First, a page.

As noted above, the early tenants of No.2 stayed for a year or less but by 1870 there was a long term resident. Charles Prust, his wife Jane, three unmarried daughters, son, four servants and a parrot moved from Haverfordwest to Tenby.  Son Robert became the leader of the “Red Indian” tribe that ranged over the Burrows.  Young Prust’s greatest acolyte was the young Augustus John who was disillusioned when Robert lost his nerve after the two of them had started a fire in a wood.  In 1877 the Reverend John Phelps of Carew Vicarage took the house at a rent of £60,  followed in 1880 by Major General William Graves, retired from the Indian Army, and his family.  In 1885 Francis Girardot signed a lease for 3½ years at £50 a year.  He was at Victorian hero and the originator of the saying “Women and Children first”, from the incident in which he was instrumental in saving the lives of all of the women and children on a sinking troopship whilst three quarters of the men died. His successors were James Fitzgerald, retired Colonel in the Indian Army, and Charles Spark, Chief Clerk of HM Dockyard at Pembroke Dock. Harry Neame, of the brewing family, who was married to a cousin of Emma Maitland, was the last occupant of the century.

Like No. 2, the early residents of No.3 Lexden Terrace appear to have been of relatively short occupation but in 1853 George James took a 21 year lease and became a Tenby resident.  The James family were landowners from Haverfordwest and George’s widow, Martha, was still living at No.3 in 1871.  The principal visitors during the time of the James were the Misses Prust from Haverfordwest; no doubt this led to the Prust family itself renting the house next door (No. 2).  In 1877,  on the expiry of his lease for No.2, Charles Prust moved into No.3.  In 1880, Caroline Floyd, a London resident, took a 7 year lease at £60 but used the house as a second home.  Staff Commander William Edwin Archdeacon, a leading naval cartographer rented No.3 at £50 per annum in 1886. His granddaughter Nina Hamnett, born there in 1890, became a well known artist and bohemian.  Brigade Surgeon John Shaw in charge of the medical aspects of Penally Barracks and St Catherine’s Fort, was the last tenant of the century, renting in 1893 for 7 years at £50;  he could have observed St Catherine’s Fort without moving from his own drawing room.  From 1853 to 1900, No.3 was the sole or principal residence of all tenants with the exception of Caroline Floyd.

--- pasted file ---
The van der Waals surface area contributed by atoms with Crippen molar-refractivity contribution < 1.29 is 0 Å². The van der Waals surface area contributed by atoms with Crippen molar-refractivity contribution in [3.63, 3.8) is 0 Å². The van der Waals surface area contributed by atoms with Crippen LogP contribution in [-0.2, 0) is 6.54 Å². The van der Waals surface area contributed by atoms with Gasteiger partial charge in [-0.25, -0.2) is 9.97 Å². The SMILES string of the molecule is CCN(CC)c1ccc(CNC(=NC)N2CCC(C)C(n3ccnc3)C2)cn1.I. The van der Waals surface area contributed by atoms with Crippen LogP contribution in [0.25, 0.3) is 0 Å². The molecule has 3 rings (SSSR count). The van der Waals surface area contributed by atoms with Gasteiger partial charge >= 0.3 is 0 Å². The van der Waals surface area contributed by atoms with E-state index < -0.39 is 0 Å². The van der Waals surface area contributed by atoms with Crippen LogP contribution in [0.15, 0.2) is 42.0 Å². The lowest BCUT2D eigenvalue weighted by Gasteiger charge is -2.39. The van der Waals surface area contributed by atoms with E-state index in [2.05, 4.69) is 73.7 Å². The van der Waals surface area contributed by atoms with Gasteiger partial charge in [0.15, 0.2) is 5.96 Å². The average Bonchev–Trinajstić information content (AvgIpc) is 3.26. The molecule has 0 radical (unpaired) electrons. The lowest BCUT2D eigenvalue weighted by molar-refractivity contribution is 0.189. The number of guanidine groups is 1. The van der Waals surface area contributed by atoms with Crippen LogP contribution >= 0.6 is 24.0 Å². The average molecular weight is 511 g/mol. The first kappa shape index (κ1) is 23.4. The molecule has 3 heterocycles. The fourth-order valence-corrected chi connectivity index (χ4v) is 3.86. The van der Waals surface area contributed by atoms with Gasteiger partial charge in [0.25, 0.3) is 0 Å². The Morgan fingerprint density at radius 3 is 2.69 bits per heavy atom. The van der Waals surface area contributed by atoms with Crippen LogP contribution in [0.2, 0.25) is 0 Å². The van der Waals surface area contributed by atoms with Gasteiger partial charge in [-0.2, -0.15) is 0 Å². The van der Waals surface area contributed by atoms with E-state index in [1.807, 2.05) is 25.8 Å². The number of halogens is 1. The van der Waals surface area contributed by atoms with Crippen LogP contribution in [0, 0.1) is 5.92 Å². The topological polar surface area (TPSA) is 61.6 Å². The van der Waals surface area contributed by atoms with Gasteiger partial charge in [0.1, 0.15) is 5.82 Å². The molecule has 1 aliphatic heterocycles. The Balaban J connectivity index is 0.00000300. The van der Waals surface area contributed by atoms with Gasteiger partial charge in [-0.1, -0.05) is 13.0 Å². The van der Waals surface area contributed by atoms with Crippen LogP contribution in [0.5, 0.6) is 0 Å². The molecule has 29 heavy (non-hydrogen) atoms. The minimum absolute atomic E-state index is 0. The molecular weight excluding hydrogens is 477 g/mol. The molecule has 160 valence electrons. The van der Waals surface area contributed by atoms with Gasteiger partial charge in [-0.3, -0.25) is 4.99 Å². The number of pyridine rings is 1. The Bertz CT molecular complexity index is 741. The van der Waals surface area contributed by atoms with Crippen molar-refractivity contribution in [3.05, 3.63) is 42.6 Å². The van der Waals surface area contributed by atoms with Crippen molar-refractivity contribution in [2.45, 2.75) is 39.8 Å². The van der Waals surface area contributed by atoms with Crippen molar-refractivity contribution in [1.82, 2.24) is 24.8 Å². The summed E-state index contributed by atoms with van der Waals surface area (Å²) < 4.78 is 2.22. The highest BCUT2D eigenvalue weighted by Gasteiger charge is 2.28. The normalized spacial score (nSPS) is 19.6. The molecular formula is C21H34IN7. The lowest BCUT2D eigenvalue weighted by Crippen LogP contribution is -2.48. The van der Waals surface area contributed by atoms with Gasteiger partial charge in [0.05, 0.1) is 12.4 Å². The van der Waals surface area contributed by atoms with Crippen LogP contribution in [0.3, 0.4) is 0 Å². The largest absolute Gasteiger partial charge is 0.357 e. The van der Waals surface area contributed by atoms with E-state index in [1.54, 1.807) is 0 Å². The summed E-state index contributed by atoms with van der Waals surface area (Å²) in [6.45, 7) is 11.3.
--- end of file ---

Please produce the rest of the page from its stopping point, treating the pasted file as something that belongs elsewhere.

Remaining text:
We have already seen that Agnes Dynely took a seven year lease on No. 4 in 1846 but did not renew it, moving instead to Rock House nearby.  Thomas Howell, a mariner of Tenby, signed a lease for 7 years at £50 in 1858 and sublet the house for a series of shorter periods.  Howell was followed by the Reverend Daniel Anthony in 1866 and Henry Ford took an annual lease in 1872 at £50:10s, renewing it in 1873 for a further five years.  In 1880 John Bancroft, HM Inspector of Schools, took a one year lease with a view to staying long term.  Ten years later he was still there with four children but in 1893 decided not to renew the lease because of a poor standard of maintenance.